jc: Well, firstly, I have to respectively correct you; all these gospels have been published in every language imaginable. Several Christian, Muslim, and Jewish scholars and theologians have studied them copiously. It’s just that they have never, for one reason or the other, been accepted by the organized minds of the Christian faith. At least not by the structure or hierarchy of the church. But for me, I have always been fascinated in finding out different voices from the past to frame this incredibly complex character of Jesus of Nazareth as an historical figure set against the grandiose notion of the Christ of faith, the religious icon. That is the job, more or less of a historian or storyteller or a journalist, to scour everything. To accept what is given to you – sight unseen – would not be investigating, per se. It is failing the complete quest and it fails the reader as well.

Mainly, I have to say the discoveries of some of these gospels, like the Gospel of Thomas, really my personal favorite, unearthed in 1947 in a cave in Nag Hammadi, Egypt intrigued me greatly. To know that something, like, for instance, the Dead Sea Scrolls, which I have also read pretty extensively, exists for us to read today is beyond captivating. And reading them, discovering them for myself truly opened my mind to new aspects of Jesus of Nazareth and his original movement and how it is fully depicted in the four gospels of the New Testament. Only then did a complete story begin to emerge for me. Once I opened my eyes to all the available evidence, and this includes archeological finds as well, this project, for me, and I hope it translates to the reader of Trailing Jesus was to absorb everything available in the English language about Jesus of Nazareth, and by doing so, bring me and the reader closer to the man. There is inspiration there for the believer and non-believer. And there is much to glean on every possible level.

DS: Did you have people in your background, I guess, that showed you confidence in faith as you grew up, and did these people, you know, haunt you, for lack of a better word, and make you wonder if there was that kind of peace for you too?

jc: I was very lucky growing up. My parents, who were devout Catholics and still believe strongly in The Word, and my mom, who edits most of my work – she was an English teacher for many years – of course were a little shocked and put-off by my journeys and some of the resulting theories counter to their deeply held beliefs, but they’ve been very supportive, because they realize through my in-depth studies I keep the hope alive of achieving a greater understanding of existence, of compassion, and humanity, which, of course, Jesus originally taught. So, I think, yes, they were a great influence, but not with conditional boundaries. And I thank them so much for that. Even in my Catechism studies as a kid, it was the late 60s’, early 70s’ after all, and there was a more progressive, liberal movement in the church, wherein we would broach subjects outside the dogma and deconstruct, with respect to them, the icons and beliefs of my predecessors in the faith. And once you are freed to do so, it makes you, or at least it made me yearn to understand more than what I was given, to confidently reject merely receiving information robotically without questioning or better understanding it, and it was a great lesson for other endeavors in life.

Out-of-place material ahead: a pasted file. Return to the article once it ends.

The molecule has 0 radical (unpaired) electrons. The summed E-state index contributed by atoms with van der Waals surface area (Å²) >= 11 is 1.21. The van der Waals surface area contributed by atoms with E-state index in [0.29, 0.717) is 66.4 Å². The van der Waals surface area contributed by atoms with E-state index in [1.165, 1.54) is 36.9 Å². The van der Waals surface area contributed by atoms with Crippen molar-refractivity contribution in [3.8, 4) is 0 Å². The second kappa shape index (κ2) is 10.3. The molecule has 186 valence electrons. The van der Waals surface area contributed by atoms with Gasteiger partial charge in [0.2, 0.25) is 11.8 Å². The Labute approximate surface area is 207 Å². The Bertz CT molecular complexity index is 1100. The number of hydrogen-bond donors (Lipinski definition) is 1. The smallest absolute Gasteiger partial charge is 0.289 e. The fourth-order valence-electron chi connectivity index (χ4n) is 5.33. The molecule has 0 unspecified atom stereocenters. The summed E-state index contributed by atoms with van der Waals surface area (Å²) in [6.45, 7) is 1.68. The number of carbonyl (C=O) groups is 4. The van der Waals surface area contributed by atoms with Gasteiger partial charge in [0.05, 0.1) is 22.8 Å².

People always want to you accept what is their reality, but it might not be, or I should say it rarely is, yours. This, to me, is the very essence of freethinking, and my pursuit of that end of things has forever been my passion. It has more or less framed most, if not all of my work, so a lot of people have asked me if this journey, or if the book breaks down icons and boundaries of the Christian faith, and I answer that it is the opposite. I think the more you know about your supposed faith, if you truly possess it, the more you can grasp the original ideas behind it, because they’re right there. You cannot deny that there is a history there. If you think it made up and not history, then that is another discussion, but if you believe that Jesus of Nazareth walked the earth and started this movement based on a certain and distinct philosophy and was murdered as a cause and effect of it, then it is incumbent on you to dissect and study it. Ignoring it, or taking an insitiution’s take on it as pure is never the answer for anything. It spits in the face of the intellect we possess and should cherish as humans. And this is true of studying Mohammad, the Buddha or Jesus Christ; how we take these lives, these teachings, and enact them for ourselves right now.

PC: And you wanted to find out for yourself, rather than take somebody else’s word for it, huh?

jc: I guess that’s the way it’s always been for me, and my generation as a whole. Too often we only go halfway with it. I’m still at it. People are motivated to ask me along the way if I know all there is to know, and I answer the way I always do when diving into a subject as a journalist: “the more you know the less you know.” So it just drives me on. In the case of the historical Jesus, there’s always going to be new archeological finds like the ossuary of Ciaphas a few years ago, a stone I saw and actually touched that had Puntius Pilate’s name carved on it. They found ruins and pottery in the House of Saint Peter in Capernaum that I visited along my journey, which is in the book. So there is always this living, breathing, growing history that adds to the faith, I think.